So, I think the question of whether Louie was a net positive is better resolved by asking whether the message of the episode about men’s treatment of overweight women was appropriate and effective for Louie’s audience without creating equal or worse misconceptions about overweight women. Heina certainly seems to think it did. Likewise, I think Phil Plait’s Don’t Be a Dick speech was made more effective in reaching the intended audience given that it came from Phil and given the fact that Phil is a WCSM. It is not contradictory to acknowledge that a message to WCSM about a minority might be more effective for some WCSM if it comes from another WCSM, and still be frustrated by that fact. We can believe that we need to have more diversity of voice in the media, and still believe that WCSM should take advantage of their ample opportunities to tell other WCSM not to be assholes. I feel like Melissa’s column unnecessarily smudged the line between those issues.

    1. I think you might be better off bringing up your issues with the Shakesville article on Shakesville, but I will say that I agree with Melissa’s post. I also agree with Heina’s post. I don’t see these points of view as mutually exclusive.

      Part of Melissa’s issue is that Vanessa’s speech could just as easily have been written by the actress who played Vanessa, and thus genuinely represented a fat woman’s viewpoint. But it wasn’t. And because it wasn’t, it doesn’t really get at the heart of what it means to be a fat woman in the US. It focuses entirely on what men think of fat women, and how men react to/interact with fat women, and it hinges all of a fat woman’s negative cultural experiences on whether or not men find them attractive. It would have been really easy to give the pen to the fat woman and let her write her own monologue, but instead Louis CK put his own words into a fat woman’s mouth to make it seem like fat women think mostly about how men view them.

      Another part of her issue with the scene was the way it ignores that some men actually are attracted to fat women, and that this is not an aberration. Yes, even WCSM, so saying “this is a WCSM’s point of view so I don’t know what you expected” is a strange complaint. A WCSM is perfectly capable of being attracted to a fat woman, dating her, being in a serious relationship with her, without making it into a “very special episode” that revolves around her weight.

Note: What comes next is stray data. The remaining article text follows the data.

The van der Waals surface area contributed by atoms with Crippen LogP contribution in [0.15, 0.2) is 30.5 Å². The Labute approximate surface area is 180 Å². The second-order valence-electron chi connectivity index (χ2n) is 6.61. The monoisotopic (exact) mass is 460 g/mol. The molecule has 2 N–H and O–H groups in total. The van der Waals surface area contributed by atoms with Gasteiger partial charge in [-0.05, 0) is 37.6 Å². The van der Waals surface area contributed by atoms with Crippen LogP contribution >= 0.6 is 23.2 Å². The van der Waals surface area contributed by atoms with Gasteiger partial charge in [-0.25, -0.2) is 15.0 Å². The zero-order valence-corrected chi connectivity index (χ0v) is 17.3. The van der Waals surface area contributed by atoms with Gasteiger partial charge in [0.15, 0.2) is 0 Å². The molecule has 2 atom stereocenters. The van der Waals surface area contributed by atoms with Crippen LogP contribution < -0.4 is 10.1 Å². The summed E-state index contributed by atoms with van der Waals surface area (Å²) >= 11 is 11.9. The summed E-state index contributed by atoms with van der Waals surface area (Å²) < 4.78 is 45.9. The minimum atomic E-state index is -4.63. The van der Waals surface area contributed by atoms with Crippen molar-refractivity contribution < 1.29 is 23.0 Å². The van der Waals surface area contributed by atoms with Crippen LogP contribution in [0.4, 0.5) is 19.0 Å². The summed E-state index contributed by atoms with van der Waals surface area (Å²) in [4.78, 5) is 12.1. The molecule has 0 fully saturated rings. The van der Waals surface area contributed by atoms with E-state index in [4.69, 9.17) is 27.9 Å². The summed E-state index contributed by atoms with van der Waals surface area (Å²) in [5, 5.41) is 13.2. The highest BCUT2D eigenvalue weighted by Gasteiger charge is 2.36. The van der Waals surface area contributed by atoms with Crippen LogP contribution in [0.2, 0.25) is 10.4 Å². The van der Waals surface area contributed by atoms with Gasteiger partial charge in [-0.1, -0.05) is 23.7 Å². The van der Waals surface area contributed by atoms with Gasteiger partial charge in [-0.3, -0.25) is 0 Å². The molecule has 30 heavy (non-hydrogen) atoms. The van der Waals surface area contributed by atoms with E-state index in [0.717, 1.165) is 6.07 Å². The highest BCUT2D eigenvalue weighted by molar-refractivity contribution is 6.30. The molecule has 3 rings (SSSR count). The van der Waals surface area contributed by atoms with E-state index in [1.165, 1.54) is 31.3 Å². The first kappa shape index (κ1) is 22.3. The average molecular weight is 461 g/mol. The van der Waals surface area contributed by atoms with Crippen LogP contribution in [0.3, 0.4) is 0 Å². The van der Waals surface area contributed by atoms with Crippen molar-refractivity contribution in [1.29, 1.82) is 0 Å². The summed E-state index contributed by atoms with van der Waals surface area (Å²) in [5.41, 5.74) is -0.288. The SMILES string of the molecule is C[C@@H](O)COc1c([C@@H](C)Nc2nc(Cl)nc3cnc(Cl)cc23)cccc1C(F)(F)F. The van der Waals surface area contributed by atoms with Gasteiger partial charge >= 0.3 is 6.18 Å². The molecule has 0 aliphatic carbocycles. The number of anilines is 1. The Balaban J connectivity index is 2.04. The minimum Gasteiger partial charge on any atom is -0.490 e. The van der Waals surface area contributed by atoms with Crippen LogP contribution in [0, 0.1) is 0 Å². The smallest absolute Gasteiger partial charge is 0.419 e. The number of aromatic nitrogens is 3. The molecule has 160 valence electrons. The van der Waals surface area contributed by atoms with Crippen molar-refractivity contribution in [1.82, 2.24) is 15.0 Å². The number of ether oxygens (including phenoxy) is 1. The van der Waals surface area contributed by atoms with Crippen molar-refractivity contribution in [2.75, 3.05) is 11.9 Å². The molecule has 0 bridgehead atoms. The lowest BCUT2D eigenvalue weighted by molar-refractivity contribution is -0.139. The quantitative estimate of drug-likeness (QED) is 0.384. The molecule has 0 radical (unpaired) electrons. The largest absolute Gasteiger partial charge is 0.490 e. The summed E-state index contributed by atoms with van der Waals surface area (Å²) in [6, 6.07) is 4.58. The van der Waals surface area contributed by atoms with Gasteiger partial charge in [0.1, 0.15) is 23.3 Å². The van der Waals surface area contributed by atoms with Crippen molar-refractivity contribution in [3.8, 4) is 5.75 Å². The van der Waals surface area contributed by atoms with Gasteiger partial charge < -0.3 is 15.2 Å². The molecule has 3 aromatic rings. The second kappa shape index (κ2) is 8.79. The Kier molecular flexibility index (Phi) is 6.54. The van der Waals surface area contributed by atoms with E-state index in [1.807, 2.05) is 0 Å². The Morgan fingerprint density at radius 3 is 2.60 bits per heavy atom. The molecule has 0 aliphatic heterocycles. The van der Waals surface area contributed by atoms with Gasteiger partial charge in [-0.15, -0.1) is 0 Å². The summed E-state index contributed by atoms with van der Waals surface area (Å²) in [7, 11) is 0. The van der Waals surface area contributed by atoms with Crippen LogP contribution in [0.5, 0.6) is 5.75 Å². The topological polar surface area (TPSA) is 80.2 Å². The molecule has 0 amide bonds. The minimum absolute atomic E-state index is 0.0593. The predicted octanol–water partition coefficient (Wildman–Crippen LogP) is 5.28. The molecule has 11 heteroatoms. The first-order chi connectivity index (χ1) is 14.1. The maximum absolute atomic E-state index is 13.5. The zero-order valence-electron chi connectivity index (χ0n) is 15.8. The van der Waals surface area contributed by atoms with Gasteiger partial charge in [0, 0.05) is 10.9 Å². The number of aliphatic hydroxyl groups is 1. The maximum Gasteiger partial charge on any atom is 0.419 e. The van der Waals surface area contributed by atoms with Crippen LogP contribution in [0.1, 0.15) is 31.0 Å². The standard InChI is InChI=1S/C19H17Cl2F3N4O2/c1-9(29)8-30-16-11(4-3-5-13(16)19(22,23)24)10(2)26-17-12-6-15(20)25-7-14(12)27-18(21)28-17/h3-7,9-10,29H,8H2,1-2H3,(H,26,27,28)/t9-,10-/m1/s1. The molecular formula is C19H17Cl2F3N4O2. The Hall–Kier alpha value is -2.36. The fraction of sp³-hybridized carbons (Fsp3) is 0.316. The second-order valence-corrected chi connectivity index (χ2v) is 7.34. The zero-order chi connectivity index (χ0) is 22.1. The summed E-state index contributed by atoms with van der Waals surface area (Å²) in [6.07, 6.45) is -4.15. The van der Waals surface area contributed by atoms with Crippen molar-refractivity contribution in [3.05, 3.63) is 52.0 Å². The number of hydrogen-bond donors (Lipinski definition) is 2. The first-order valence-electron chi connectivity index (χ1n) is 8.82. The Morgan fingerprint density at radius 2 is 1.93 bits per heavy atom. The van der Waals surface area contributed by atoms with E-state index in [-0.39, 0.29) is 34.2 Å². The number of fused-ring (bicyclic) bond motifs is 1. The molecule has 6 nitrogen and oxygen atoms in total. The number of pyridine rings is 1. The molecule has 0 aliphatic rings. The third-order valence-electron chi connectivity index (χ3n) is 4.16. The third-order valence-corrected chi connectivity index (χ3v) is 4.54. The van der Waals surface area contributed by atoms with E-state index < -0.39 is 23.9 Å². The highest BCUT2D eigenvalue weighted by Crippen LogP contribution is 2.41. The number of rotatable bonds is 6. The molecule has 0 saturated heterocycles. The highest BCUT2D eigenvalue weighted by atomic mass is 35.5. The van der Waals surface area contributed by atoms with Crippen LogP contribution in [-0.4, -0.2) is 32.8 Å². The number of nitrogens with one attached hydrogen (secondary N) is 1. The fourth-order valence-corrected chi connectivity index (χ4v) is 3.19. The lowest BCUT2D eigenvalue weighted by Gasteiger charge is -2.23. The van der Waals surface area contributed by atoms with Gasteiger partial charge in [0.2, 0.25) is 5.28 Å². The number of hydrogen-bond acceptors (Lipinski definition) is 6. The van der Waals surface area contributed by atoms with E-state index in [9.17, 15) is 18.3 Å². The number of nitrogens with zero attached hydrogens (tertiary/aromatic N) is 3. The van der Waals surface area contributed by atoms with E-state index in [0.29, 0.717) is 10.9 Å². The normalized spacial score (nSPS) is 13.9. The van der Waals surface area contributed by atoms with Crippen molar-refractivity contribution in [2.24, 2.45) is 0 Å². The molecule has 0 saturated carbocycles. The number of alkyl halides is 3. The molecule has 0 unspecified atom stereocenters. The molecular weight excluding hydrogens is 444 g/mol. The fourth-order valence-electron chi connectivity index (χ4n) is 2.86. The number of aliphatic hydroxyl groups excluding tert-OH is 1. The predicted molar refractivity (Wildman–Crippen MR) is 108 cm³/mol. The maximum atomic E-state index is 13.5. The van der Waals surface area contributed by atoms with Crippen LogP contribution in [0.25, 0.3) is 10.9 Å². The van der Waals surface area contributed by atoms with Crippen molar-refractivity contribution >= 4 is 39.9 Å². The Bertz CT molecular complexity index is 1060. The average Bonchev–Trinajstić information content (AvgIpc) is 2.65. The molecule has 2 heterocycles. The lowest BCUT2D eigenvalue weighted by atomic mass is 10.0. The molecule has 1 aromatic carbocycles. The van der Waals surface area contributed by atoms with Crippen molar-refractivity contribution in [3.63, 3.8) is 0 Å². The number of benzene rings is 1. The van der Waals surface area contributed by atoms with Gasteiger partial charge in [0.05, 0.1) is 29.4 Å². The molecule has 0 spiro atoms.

1. These are all really good points. It’s still from the point of view from a man. Which I don’t necessarily have a problem with, although I wish Louis CK was more aware of that. Maybe he is, I don’t know. I haven’t read much on this yet. But yeah I don’t think the points of view are mutually exclusive.

        1. I would say, more concisely this time, that it is from the view point of a man because it is intended for an audience of largely men. It is a message that men need to hear, and because it is from another man, I think that makes it more effective. We need significantly more diversity of viewpoint desperately on mass media, but we also need to make sure the messages we want spoken are received by the right audiences, including those who currently have the most influence to control access to mass media and the messages sent over mass media.

          And I really don’t see any reason to doubt that Louis CK is acutely aware of his privileges.

          1. Are you sure the audience is “largely” men? You are assuming this for what reason? women also consume mass media. A lot. And CK has a HUGE female fan base.

      2. Thanks. I’m not really interested in Melissa’s blog, so I posted my comments here. And as I indicated, this ties in with other posts that have been made on this site, so it is a discussion I’d rather have here.

        You aren’t really correcting what I said. I understand her points, including the two you made. But the first one is exactly the one I addressed. Louie writes the show, and the only solution offered by Melissa and you is that (1) he shouldn’t write his own show or parts thereof (should he also not write any dialogue for his AA ex-wife on the show? gay characters? married characters?), or (2) he should avoid addressing the interaction of WCSM and overweight women entirely (or at least should not write any dialogue for the overweight woman — maybe he could just have a one-way telephone conversation with an overweight woman). In any event, it misses my point entirely that, considering the audience, Louie’s script might have been more effective than the one Melissa might have offered in its place. I would say by the largely positive reaction of Heina and others on-line, that Louis CK’s effort to write dialogue for the overweight woman didn’t completely misrepresent many of their viewpoints, even if there are some, like Melissa, who did not connect with it. Of course, Melissa couldn’t have written a speech that would speak for all overweight women either, so even your and her suggestion is subject to the same limitations and criticisms you are making of Louis CK.